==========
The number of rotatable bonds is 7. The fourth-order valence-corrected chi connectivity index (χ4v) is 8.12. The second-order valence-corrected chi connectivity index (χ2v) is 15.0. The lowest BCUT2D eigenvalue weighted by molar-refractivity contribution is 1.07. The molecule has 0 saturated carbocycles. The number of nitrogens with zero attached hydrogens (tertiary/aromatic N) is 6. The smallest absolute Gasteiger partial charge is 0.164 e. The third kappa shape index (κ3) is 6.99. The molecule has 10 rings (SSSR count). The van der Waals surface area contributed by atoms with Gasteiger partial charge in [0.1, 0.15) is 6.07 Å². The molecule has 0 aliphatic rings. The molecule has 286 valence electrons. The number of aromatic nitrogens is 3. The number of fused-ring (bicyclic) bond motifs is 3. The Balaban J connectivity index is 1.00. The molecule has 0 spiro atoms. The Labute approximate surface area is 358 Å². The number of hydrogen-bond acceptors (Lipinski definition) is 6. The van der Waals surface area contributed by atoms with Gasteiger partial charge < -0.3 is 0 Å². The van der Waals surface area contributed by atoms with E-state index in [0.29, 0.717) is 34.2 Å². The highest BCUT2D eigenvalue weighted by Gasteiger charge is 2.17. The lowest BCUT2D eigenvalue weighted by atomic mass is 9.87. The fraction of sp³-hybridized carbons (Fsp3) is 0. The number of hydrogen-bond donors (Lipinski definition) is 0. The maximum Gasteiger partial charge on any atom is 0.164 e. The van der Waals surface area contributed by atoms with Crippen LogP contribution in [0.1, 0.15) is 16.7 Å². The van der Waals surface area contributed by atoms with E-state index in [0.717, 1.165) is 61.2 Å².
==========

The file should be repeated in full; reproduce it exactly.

The number of rotatable bonds is 7. The fourth-order valence-corrected chi connectivity index (χ4v) is 8.12. The second-order valence-corrected chi connectivity index (χ2v) is 15.0. The lowest BCUT2D eigenvalue weighted by molar-refractivity contribution is 1.07. The molecule has 0 saturated carbocycles. The number of nitrogens with zero attached hydrogens (tertiary/aromatic N) is 6. The smallest absolute Gasteiger partial charge is 0.164 e. The third kappa shape index (κ3) is 6.99. The molecule has 10 rings (SSSR count). The van der Waals surface area contributed by atoms with Gasteiger partial charge in [0.1, 0.15) is 6.07 Å². The molecule has 0 aliphatic rings. The molecule has 286 valence electrons. The number of aromatic nitrogens is 3. The number of fused-ring (bicyclic) bond motifs is 3. The Balaban J connectivity index is 1.00. The molecule has 0 spiro atoms. The Labute approximate surface area is 358 Å². The number of hydrogen-bond acceptors (Lipinski definition) is 6. The van der Waals surface area contributed by atoms with Gasteiger partial charge < -0.3 is 0 Å². The van der Waals surface area contributed by atoms with E-state index in [0.29, 0.717) is 34.2 Å². The highest BCUT2D eigenvalue weighted by Gasteiger charge is 2.17. The lowest BCUT2D eigenvalue weighted by atomic mass is 9.87. The fraction of sp³-hybridized carbons (Fsp3) is 0. The number of hydrogen-bond donors (Lipinski definition) is 0. The maximum Gasteiger partial charge on any atom is 0.164 e. The van der Waals surface area contributed by atoms with Crippen LogP contribution in [0.1, 0.15) is 16.7 Å². The van der Waals surface area contributed by atoms with E-state index in [0.717, 1.165) is 61.2 Å².